The Illogical Premises sub-page of the Scanlan’s Rule page of jpscanlan.com discusses that it is illogical to consider it somehow normal that a factor that affects the likelihood of experiencing an outcome will cause equal proportionate changes in different baseline rates of experiencing the outcome. Specifically, it is not possible for a factor to cause equal proportionate changes in different baseline rates of experiencing an outcome and cause equal proportionate changes in rates of experiencing the opposite outcome. Since there is no more reason to expect that two group with different baseline rates of experiencing an outcome will experience equal proportionate changes in those rates than there is to expect them to experience equal proportionate changes in the opposite outcome rate, there is no reason to regard it as somehow normal that the two groups will experiences equal proportionate changes in either outcome. The Inevitability of Interaction sub-page discusses that in a clinical study when two subgroups have different baseline rates of experiencing an outcome, interaction always will be observed either as to the outcome or the opposite outcome because if the two groups will experience the same proportionate change in one outcome they necessarily will experience different proportionate changes as to the opposite outcome.
This item illustrates the same essential point with regard to the rate ratio as a measure of association. Table 1 is based on Table 3 of the 2008 British Society for Population Studies presentation. That table was intended to illustrate that at different prevalence levels various rate ratios (1.2, 1.5, 2.0, 2.5, 3.0) mean different things with regard to the comparative status of two groups. While the illustration in cast in terms of the differences between a disadvantaged and advantaged group with respect to an outcome, the illustration could as well be read as showing the strength of the association between membership in the disadvantaged group and the likelihood of experiencing the outcome. The actual difference between the groups (actual strength of association) is reflected in the EES column, which presents values derived by the method described on the Solutions sub-page of Measuring Health Disparities page of jpscanlan.com.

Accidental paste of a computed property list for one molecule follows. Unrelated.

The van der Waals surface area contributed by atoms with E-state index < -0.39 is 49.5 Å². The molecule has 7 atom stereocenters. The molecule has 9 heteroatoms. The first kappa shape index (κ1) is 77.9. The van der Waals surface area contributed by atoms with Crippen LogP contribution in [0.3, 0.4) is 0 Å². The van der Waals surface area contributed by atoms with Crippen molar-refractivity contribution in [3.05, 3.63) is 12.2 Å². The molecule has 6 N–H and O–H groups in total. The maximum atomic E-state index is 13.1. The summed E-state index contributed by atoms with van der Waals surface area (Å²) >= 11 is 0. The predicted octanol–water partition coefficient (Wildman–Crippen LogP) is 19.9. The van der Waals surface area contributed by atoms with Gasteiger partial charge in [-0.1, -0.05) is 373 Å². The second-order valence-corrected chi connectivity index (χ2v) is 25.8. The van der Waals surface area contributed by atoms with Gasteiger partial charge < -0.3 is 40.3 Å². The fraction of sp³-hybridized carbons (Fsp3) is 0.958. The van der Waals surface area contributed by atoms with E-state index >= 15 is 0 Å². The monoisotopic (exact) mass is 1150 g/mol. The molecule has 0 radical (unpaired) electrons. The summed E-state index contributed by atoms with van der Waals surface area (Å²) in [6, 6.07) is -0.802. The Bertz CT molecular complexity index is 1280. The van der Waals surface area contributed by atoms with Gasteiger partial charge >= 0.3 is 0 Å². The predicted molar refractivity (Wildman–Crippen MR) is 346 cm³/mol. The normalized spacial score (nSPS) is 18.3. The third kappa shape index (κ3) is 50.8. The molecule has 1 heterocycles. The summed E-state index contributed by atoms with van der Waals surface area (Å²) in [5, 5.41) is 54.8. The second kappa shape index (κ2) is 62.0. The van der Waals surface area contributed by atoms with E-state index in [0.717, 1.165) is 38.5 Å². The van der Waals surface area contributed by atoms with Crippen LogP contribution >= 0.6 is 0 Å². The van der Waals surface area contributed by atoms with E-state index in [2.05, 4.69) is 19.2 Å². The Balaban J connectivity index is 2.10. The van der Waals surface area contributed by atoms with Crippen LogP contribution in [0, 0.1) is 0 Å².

A FavRatio column has been added to show the ratio of the advantaged group’s rate of experiencing the favorable outcome (test passage in the hypothetical) to the disadvantaged group’s rate of experiencing the favorable outcome. Thus, the table illustrates that it would be illogical to regard a particular rate ratio to reflect the same degree of association in the case of different baseline rates since if the rate ratios are the same as to different baseline rates the rate ratios will necessarily be different as to the opposite outcome rate. .
Table 1 Illustration of Meaning of Various Ratios at Different Prevalence Levels.
Possibly some would maintain, with respect to the first two rows for example, that the strength of the association between group membership and the adverse outcome is the same in the two rows while the strength of association between group membership and the opposite outcome is different in the two rows. The decision of the National Center for Health Statistics to avoid the implications with respect to the measurement of health disparities of the pattern whereby relative differences in favorable and adverse outcomes tend to change in opposite directions as the prevalence of an outcome changes (discussed, inter alia, in Section e.6 of the Scanlan’s Rule page and Section E.7 of MHD) may reflect an element of such thinking. But such thinking is not defensible.
One may note that in the table with respect to each adverse outcome rate ratio the larger the absolute difference between rates the larger is the EES. That occurs because for any given rate ratio, the larger the absolute difference the larger will be the EES. But it should not be deemed to suggest that the absolute difference is a sound measure of association. See, e.g., the introductory material on the Scanlan’s Rule page and the Relative Versus Absolute sub-page of MHD. As discussed on the Illogical Premises sub-page, it would not necessarily be illogical to regard the absolute difference as a sound measure of association. But neither would it be correct to do so.